Podcast

SCMS: Classical Conversation Podcast

As part of its Winter and Summer Festivals, Seattle Chamber Music Society presents informal, in-depth discussions with Classical KING FM 98.1  host Dave Beck and Festival musicians. These Classical Conversation Podcast interviews give an inside look at the Chamber Music repertoire performed during the Festivals with world-class performers’ insight. Dave Beck, Rachel Ciprotti, and Nikhil Sarma, Producers. Bill Levey, Recording Engineer and Technical Production.

Now available on Spotify

Jonathan Vinocour
May 5, 2021

In Part 1 of our conversation with violist and SCMS Festival Artist Jonathan Vinocour, principal of the San Francisco Symphony, tells the story of how he came to the viola after false starts as a cellist and drummer. From the vantage point of a viola in the middle of the symphony orchestra, the violist basks in the glorious melodies, harmonies, and colors of the instruments that surround it.

Jonathan Vinocour

As a young violist just out of the New England Conservatory, Jonathan Vinocour was recruited to play a short stint as first chair viola for one of the world’s legendary orchestras, the Leipzig Gewandhaus. After an awkward misunderstanding at the first rehearsal, he went on to lead the Leipzig viola section, discovering as he did so, how this revered ensemble created a warm and sweet sound setting it apart from any other orchestra in the world.

Jonathan Vinocour

The conclusion of our conversation with violist Jonathan Vinocour begins by asking the question: what difference does the design of backstage area make to musicians and ensembles? Reflecting on the playing he’s done around the world, Vinocour ponders how backstage design affects the interaction and even bonding among members of a symphony orchestra. He believes the newly opened SCMS Center for Chamber Music in downtown Seattle is the ideal location and design for musicians and audiences to listen, perform, socialize, and build community around the performance of chamber music at the highest level.

Jennifer Frautschi
April 6, 2021

Violinist and SCMS Festival Artist Jennifer Frautschi, talks about the pandemic’s impact on her personal priorities and her musical practice. The demands of raising a young daughter have taken on a new urgency. Meanwhile, playing fewer concerts allows her to think in greater detail than ever before, about every note she plays, and to ponder the deeper meaning behind her music making.

Violinist Jennifer Frautschi
Jennifer Frautschi

Part 2 of our conversation with violinist and SCMS Festival Artist Jennifer Frautschi continues with a discussion of her teaching. She speaks about her priorities when working with students, and her belief that non-musicians and those outside of the classical world have important insights about approaching the classical tradition with fresh perspective.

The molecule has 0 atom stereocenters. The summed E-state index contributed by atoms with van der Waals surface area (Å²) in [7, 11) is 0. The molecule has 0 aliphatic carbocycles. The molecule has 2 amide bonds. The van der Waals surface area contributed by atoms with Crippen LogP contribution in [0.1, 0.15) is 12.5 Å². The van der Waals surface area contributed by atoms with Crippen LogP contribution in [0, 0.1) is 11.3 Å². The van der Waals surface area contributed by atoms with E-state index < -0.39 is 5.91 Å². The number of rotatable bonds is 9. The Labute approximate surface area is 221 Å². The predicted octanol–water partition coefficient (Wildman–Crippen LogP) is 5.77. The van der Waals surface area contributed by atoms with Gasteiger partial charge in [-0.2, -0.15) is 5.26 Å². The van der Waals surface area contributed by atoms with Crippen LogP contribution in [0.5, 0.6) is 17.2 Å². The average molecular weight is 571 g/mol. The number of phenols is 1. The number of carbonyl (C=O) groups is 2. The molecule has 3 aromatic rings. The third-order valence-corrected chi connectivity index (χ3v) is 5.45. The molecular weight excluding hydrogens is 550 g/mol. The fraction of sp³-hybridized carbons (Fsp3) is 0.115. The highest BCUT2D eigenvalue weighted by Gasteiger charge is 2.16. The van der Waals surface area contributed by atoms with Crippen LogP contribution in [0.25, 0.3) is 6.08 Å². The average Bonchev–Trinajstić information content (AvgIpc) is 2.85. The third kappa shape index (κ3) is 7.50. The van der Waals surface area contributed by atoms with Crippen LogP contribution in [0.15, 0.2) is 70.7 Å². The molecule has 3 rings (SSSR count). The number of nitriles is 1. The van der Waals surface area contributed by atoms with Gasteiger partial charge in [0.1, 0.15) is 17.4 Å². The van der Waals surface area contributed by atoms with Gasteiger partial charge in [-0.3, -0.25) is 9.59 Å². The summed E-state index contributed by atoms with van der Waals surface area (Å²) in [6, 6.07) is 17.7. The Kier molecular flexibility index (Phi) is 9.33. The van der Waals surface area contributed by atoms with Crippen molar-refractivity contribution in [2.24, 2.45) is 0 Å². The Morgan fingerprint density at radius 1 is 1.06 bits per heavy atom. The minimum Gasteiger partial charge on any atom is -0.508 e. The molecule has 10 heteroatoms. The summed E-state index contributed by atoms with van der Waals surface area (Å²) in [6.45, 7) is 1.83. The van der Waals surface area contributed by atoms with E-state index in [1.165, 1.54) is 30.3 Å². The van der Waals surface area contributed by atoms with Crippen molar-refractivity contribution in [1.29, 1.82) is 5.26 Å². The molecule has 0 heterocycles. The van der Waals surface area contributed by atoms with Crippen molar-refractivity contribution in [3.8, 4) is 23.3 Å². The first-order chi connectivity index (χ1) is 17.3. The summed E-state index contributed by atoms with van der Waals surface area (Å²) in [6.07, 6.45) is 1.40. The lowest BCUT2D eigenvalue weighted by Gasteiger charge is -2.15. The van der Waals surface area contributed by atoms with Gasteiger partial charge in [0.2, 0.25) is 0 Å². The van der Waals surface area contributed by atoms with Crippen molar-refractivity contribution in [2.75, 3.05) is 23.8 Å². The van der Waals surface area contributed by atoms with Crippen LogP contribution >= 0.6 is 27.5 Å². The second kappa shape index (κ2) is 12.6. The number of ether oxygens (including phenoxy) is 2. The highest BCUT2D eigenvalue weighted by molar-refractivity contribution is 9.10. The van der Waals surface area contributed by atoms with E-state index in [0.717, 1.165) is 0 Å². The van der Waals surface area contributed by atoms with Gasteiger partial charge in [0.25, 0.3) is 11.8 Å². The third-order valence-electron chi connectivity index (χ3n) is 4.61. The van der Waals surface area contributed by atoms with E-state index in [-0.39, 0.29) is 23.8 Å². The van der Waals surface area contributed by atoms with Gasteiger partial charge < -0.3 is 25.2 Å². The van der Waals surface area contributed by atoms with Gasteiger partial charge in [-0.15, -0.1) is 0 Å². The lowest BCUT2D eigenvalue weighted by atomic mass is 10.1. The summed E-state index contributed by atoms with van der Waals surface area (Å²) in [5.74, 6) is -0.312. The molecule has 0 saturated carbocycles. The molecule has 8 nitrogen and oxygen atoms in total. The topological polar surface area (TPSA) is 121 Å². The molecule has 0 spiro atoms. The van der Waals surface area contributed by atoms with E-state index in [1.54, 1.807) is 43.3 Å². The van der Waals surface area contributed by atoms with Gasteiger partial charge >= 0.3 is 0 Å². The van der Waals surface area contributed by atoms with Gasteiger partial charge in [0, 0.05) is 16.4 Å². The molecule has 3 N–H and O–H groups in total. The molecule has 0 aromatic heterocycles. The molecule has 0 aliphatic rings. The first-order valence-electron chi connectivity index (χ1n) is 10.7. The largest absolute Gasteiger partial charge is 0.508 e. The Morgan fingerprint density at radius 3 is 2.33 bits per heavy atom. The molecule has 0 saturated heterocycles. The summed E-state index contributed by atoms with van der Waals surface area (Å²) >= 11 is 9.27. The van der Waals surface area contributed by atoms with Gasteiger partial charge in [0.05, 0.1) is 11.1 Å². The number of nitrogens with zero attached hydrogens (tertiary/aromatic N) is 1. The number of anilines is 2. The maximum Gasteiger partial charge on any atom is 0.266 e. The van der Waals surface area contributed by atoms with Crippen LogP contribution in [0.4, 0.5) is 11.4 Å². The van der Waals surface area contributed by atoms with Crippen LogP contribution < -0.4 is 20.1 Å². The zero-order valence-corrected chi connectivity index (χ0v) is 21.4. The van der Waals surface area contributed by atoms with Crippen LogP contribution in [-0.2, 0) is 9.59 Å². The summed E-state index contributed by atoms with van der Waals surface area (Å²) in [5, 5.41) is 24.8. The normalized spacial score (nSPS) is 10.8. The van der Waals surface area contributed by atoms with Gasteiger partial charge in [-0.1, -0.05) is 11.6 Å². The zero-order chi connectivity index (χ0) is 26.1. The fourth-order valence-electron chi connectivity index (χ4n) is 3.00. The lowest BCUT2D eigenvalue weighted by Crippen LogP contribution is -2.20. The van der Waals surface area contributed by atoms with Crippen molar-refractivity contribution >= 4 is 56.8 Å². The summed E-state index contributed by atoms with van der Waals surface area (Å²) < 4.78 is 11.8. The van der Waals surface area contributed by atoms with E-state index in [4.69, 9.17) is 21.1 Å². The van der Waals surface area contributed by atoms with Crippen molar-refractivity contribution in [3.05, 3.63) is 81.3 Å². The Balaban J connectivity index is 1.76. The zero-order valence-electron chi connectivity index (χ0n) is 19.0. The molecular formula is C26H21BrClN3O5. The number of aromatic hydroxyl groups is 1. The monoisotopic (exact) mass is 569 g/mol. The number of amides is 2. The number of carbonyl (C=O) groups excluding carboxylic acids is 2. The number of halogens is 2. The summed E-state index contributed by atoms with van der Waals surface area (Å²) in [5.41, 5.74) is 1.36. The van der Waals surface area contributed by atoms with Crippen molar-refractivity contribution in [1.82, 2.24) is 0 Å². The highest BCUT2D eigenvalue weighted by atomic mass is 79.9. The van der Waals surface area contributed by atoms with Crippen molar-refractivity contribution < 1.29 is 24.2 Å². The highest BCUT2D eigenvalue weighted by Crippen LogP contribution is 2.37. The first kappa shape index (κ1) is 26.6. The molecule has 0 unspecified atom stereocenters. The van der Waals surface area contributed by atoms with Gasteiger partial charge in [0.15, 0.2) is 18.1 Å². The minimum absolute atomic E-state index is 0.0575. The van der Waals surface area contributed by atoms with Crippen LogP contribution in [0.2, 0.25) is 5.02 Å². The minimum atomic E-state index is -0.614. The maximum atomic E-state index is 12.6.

Violinist Jennifer Frautschi
Jennifer Frautschi

The final part of our conversation with SCMS Festival Artist and violinist Jennifer Frautschi focuses on performing contemporary music. She believes performing new works helps “keep music alive.” In addition, you cannot ask Beethoven questions about tempo, articulation, and interpretation, whereas modern composers are readily available for consult via email or text.

Jun Iwasaki
March 8, 2021

Seattle Chamber Music Society artist Jun Iwasaki, violin, first visited Seattle as a toddler when his father, cellist Ko Iwasaki, played in the early years of SCMS Summer Festivals in the 1980s. In 2021, Jun and his wife welcomed their second child just days before Jun came to Seattle to play in the SCMS 2021 Online Winter Festival. In Part 1 of our conversation with Jun, he shares more stories of his childhood—including how his bedtime lullabies were the sounds of his cellist father and pianist mother practicing together.

Jun Iwasaki

Violinist Jun Iwasaki is the concertmaster of the Nashville Symphony Orchestra and held the same position in the Oregon Symphony prior to that. In Part 2 of our conversation, Jun talks about the importance of physical presence and body language in the role of concertmaster. It’s a skill that is especially useful in the era of pandemic concerts. Masked musicians need those exaggerated gestures and animated body language from their musical leaders.

Jun Iwasaki

Time with his wife and two young children, learning to bake bread, and discovering audio and video production skills, have been pandemic projects of Seattle Chamber Music Society violinist Jun Iwasaki. In Part 3 of our podcast conversation, Jun talks about the positive impact that time with family has had during the global pandemic. He discusses how his newly honed production skills will serve him well as live concerts come back and musicians adapt to a post-pandemic world.